This is part of a citywide trend, Harris says, particularly in Manhattan, where real estate is a precious commodity and undeveloped land is scarce. Synagogues aren’t the only ones selling off air rights — Fordham University and other nonprofit universities, churches, hospitals and even cultural institutions like Lincoln Center have all been involved in these somewhat contentious deals.
Manhattan’s still-booming real estate market is a driving force behind this trend.
“Owners of small buildings want to exploit the possibility of capitalizing on the market by selling unused development rights while holding onto income-producing property,” Harris says. “Developers want to acquire them because they are often less costly than land. There’s huge pressure because not much land is available.”
Synagogues, especially, fare well in selling off air rights, since many face pressing financial needs and have not utilized the full square-footage allotted to them. This strategy is especially attractive for Orthodox synagogues, which serve a congregation that must be within walking distance of shul, and therefore can’t just pick up and move to a bigger site 20 blocks away.
“What would Shearith do if it found a great site in Brooklyn?” asks Friedman, a land-use lawyer representing both Shearith Israel and Kehilath Jeshurun. In the past, institutions that grew out of bounds would build a bigger building nearby. Now, they have to grow in place.
“The usual migratory pattern of institutions has kind of ended,” he says. “In Manhattan, there’s no place to go.”
In the case of Shearith Israel, the air-right sale is a clear win-win, since the shul, which is a landmark building, would have a tough time gaining city approval to renovate and therefore sought out other ways to ease the circulation flow.
Harris calls it “the best of both worlds.”
“It’s an ideal compromise for a church or synagogue,” she says. “They can maintain the facility and still get an income from the sale.”
But not everyone is so rosy about the deal. Neighbors and conservation groups are mounting their opposition to Ramaz’s proposed high-rise, calling it a “towering monster.”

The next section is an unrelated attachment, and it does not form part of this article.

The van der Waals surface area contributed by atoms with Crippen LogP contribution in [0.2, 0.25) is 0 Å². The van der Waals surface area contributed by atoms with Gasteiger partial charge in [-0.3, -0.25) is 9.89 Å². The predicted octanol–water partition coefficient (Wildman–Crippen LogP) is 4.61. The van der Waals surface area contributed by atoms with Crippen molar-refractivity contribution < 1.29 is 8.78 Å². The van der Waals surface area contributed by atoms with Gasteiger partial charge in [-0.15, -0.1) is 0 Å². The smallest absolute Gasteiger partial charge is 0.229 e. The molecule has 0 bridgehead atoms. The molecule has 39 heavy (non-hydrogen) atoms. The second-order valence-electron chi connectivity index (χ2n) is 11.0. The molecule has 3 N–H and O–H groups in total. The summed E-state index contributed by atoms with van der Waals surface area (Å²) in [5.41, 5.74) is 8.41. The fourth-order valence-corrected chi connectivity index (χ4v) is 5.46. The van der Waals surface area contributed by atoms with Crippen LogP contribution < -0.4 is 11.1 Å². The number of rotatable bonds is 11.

“We’re mostly concerned with breaking the envelope of height,” says Lo van der Valk, president of Carnegie Hill Neighbors, an Upper East Side community group. Although zoning allows for a maximum height of 210 feet, Ramaz’s proposed building would be 355 feet — with 13 of the residential floors exceeding zoning requirements. “It’s damaging to the fabric of Lexington Avenue,” van der Valk says.
Both Shearith Israel’s and Ramaz’s buildings exceed zoning limitations, and therefore require variances approved by the city’s Board of Standards and Appeals to go forward with the plans. Hearings have not yet been set for either synagogue.
“The opportunity to build a larger building is a boon to the developer, and a great opportunity for the not-for-profit,” says Harris. “But it often puts the congregation, which generally sees itself in a do-gooder position, in an awkward, contentious relationship with the community around it. Those sensitivities need to be borne in mind when a synagogue or church is selling development rights.”
Shearith Israel’s proposed nine-floor building is significantly shorter than originally intended, a compromise reached after vocal opponents — including the late ABC News anchor and across-the-street neighbor Peter Jennings, as well as Upper West Side preservation group Landmark West! — complained that the new high-rise would blemish the architectural character of the surrounding historic district. Shearith Israel submitted a revised application to the BSA, which is now under review.
The local community board turned down Ramaz’s proposal in July, but the school is now waiting for BSA approval. “It’s kind of like pushing through new zoning laws through the back door,” van der Valk says.
There’s no conspiracy here, says Friedman, who maintains that the synagogues are experiencing a growth in membership, spurring the desire to sell air rights when the market is hot. “Both synagogues are using property they’ve owned for a very, very long time,” he says. “It’s not part of an excessive real estate plan.”
Without the variance, he adds, there would be no possibility for a reasonable return on the investment. A hypothetical 34,337-square-foot building constructed in strict accordance to zoning regulations would produce a negative return, according to a feasibility study conducted by real estate consulting firm Robert B. Pauls, LLC.
Critics remain unconvinced. The biggest concern, they say, should Ramaz obtain the variance, is that it would set a precedent for other nonprofits, who will want to build higher, too. “As soon as one gets it, others look like idiots if they don’t get it,” van der Valk says. “It’s a domino effect.”